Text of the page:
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  • FEC2020 | Seeking sponsors for 28th IAEA Fusion Energy Conference

    For only the third time since 1961, the International Atomic Energy Agency's Fusion Energy Conference will be taking place in France—hosted jointly by the Frenc [...]

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  • Power conversion | Alien structures and strange contraptions

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  • Tokamak Complex | A changing landscape

    For the past three years, the view from the top of the highest worksite crane has not changed much. Inside of the Tokamak Complex, 80 metres below, concrete gal [...]

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  • Ion cyclotron heating | How to pump 20 MW of power into 1 gram of plasma

    To power the ion cyclotron system, the ITER Organization and its partners are designing not only new antennas, which will be housed in the tokamak vessel, but a [...]

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Of Interest

See archived entries

Digging the first trenches

Sabina Griffith

With the ground works for the cooling water system, life has returned to the ITER construction site. (Click to view larger version...)
With the ground works for the cooling water system, life has returned to the ITER construction site.
Required to be operational in 2012, the pipe system will in the meantime deliver potable water for the workers on site. (Click to view larger version...)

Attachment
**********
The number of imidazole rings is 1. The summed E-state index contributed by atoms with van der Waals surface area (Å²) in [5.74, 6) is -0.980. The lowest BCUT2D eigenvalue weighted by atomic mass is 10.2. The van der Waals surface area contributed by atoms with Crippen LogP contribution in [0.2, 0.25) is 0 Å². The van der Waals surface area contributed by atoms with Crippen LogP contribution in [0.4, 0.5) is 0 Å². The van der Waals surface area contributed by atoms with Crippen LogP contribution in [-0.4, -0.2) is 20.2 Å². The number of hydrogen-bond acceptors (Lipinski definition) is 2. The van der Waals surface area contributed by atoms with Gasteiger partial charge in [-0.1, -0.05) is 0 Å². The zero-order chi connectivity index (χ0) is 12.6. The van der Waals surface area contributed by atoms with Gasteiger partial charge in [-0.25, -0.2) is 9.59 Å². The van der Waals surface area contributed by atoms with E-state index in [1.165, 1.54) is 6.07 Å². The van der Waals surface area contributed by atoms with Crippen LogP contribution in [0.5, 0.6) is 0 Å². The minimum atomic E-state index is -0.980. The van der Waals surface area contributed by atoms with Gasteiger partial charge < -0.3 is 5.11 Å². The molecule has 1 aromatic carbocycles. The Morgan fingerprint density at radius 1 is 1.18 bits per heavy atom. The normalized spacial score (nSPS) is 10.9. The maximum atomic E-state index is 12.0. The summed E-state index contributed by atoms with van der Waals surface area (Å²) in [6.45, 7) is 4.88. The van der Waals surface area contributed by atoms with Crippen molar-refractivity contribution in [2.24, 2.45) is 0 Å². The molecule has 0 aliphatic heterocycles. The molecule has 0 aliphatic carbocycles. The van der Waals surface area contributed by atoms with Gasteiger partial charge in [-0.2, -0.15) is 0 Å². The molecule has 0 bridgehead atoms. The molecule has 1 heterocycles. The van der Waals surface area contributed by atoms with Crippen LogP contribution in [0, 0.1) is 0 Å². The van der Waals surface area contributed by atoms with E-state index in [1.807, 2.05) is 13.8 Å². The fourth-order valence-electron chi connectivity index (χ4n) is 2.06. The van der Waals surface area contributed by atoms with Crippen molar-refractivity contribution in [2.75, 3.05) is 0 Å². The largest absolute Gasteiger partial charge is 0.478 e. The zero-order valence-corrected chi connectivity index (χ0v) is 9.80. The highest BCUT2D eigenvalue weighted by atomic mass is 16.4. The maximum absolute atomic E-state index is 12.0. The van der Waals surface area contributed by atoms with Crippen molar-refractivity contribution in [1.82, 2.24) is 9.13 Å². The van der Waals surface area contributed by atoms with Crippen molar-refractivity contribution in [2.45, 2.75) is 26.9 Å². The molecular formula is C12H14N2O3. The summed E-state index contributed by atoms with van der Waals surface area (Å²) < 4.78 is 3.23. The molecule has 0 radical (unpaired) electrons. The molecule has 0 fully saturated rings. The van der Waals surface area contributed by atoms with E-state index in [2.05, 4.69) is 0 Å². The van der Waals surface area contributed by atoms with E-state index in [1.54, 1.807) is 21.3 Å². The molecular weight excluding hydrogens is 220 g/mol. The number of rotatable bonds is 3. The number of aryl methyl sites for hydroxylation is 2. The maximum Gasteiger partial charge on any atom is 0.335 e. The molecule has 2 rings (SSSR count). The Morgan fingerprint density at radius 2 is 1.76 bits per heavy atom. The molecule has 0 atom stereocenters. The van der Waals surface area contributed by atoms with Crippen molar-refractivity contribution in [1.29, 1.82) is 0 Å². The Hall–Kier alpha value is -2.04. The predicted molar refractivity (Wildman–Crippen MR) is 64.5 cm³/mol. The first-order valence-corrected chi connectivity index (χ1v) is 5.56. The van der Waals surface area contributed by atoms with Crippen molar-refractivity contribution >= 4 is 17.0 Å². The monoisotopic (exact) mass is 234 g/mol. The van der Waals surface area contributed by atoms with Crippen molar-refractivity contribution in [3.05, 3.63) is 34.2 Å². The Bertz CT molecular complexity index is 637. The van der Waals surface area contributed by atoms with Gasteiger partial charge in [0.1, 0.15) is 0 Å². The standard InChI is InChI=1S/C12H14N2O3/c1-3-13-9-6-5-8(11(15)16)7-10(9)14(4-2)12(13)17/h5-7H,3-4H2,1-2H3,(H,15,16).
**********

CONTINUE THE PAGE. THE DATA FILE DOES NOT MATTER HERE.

Required to be operational in 2012, the pipe system will in the meantime deliver potable water for the workers on site.
The pipe will be put in place between the future cooling water tower at the northern perimeter of the site, and a delivery station near the Headquarters Building. (Click to view larger version...)
The pipe will be put in place between the future cooling water tower at the northern perimeter of the site, and a delivery station near the Headquarters Building.
Early in March, the ground works for the ITER cooling water system commenced. A pipe is currently put in place between the future cooling water tower at the northern perimeter of the site and a delivery station near the Headquarters Building. Through this tube, that has a diameter of 700 millimeters, the cooling water taken from the Verdon River will flow via the Canal de Provence onto the ITER site. These works are part of the French commitment as Host state.
 
The pipe connection will be operational from 2012 onward, but in order to avoid any interference with the construction works on site starting this summer, it was decided to put the pipes in place beforehand. Also, temporary connections to the potable water network will be installed in order to provide water to the worksite from June onward.

Besides servicing ITER, the new water connection will also supply a potable water station on the CEA site plus the centre's two new installations, the Jules Horowitz Reactor (RJH) and the Réacteur d'ESsais (RES).

Click here for more info on the ITER cooling water system ...



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